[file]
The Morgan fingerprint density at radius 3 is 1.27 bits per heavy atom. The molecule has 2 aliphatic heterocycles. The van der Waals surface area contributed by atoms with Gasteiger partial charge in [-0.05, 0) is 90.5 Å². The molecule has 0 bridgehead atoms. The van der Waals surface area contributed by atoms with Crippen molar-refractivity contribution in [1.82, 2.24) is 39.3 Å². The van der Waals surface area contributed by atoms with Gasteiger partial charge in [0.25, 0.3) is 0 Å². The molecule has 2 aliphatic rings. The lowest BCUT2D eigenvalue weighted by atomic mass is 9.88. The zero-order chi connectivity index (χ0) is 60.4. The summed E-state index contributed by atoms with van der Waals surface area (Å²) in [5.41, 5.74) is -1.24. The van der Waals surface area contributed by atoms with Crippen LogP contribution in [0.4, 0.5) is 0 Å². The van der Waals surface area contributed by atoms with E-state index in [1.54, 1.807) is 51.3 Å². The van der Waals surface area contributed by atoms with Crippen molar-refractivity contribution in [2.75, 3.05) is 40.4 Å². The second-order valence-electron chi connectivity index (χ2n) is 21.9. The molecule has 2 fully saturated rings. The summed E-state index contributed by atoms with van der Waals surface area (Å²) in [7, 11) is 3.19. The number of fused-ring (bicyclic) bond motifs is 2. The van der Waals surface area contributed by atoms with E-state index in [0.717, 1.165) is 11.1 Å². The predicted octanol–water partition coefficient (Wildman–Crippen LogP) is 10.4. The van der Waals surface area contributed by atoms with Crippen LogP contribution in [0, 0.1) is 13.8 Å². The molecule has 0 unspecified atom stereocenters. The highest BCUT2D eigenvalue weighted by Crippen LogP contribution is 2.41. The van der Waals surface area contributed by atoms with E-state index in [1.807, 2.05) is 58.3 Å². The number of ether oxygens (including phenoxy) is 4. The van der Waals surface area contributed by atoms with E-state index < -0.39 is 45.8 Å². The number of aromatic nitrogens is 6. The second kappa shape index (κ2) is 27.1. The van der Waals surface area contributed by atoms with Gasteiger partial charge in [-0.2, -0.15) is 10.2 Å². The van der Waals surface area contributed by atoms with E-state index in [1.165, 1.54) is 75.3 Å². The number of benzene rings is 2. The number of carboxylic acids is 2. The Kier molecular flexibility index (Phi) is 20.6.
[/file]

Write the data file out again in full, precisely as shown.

The Morgan fingerprint density at radius 3 is 1.27 bits per heavy atom. The molecule has 2 aliphatic heterocycles. The van der Waals surface area contributed by atoms with Gasteiger partial charge in [-0.05, 0) is 90.5 Å². The molecule has 0 bridgehead atoms. The van der Waals surface area contributed by atoms with Crippen molar-refractivity contribution in [1.82, 2.24) is 39.3 Å². The van der Waals surface area contributed by atoms with Gasteiger partial charge in [0.25, 0.3) is 0 Å². The molecule has 2 aliphatic rings. The lowest BCUT2D eigenvalue weighted by atomic mass is 9.88. The zero-order chi connectivity index (χ0) is 60.4. The summed E-state index contributed by atoms with van der Waals surface area (Å²) in [5.41, 5.74) is -1.24. The van der Waals surface area contributed by atoms with Crippen LogP contribution in [0.4, 0.5) is 0 Å². The van der Waals surface area contributed by atoms with E-state index in [1.54, 1.807) is 51.3 Å². The van der Waals surface area contributed by atoms with Crippen molar-refractivity contribution in [2.75, 3.05) is 40.4 Å². The second-order valence-electron chi connectivity index (χ2n) is 21.9. The molecule has 2 fully saturated rings. The summed E-state index contributed by atoms with van der Waals surface area (Å²) in [7, 11) is 3.19. The number of fused-ring (bicyclic) bond motifs is 2. The van der Waals surface area contributed by atoms with E-state index in [0.717, 1.165) is 11.1 Å². The predicted octanol–water partition coefficient (Wildman–Crippen LogP) is 10.4. The van der Waals surface area contributed by atoms with Crippen LogP contribution in [0, 0.1) is 13.8 Å². The molecule has 0 unspecified atom stereocenters. The highest BCUT2D eigenvalue weighted by Crippen LogP contribution is 2.41. The van der Waals surface area contributed by atoms with E-state index in [1.807, 2.05) is 58.3 Å². The number of ether oxygens (including phenoxy) is 4. The van der Waals surface area contributed by atoms with E-state index < -0.39 is 45.8 Å². The number of aromatic nitrogens is 6. The second kappa shape index (κ2) is 27.1. The van der Waals surface area contributed by atoms with Gasteiger partial charge in [-0.2, -0.15) is 10.2 Å². The van der Waals surface area contributed by atoms with E-state index in [1.165, 1.54) is 75.3 Å². The number of benzene rings is 2. The number of carboxylic acids is 2. The Kier molecular flexibility index (Phi) is 20.6.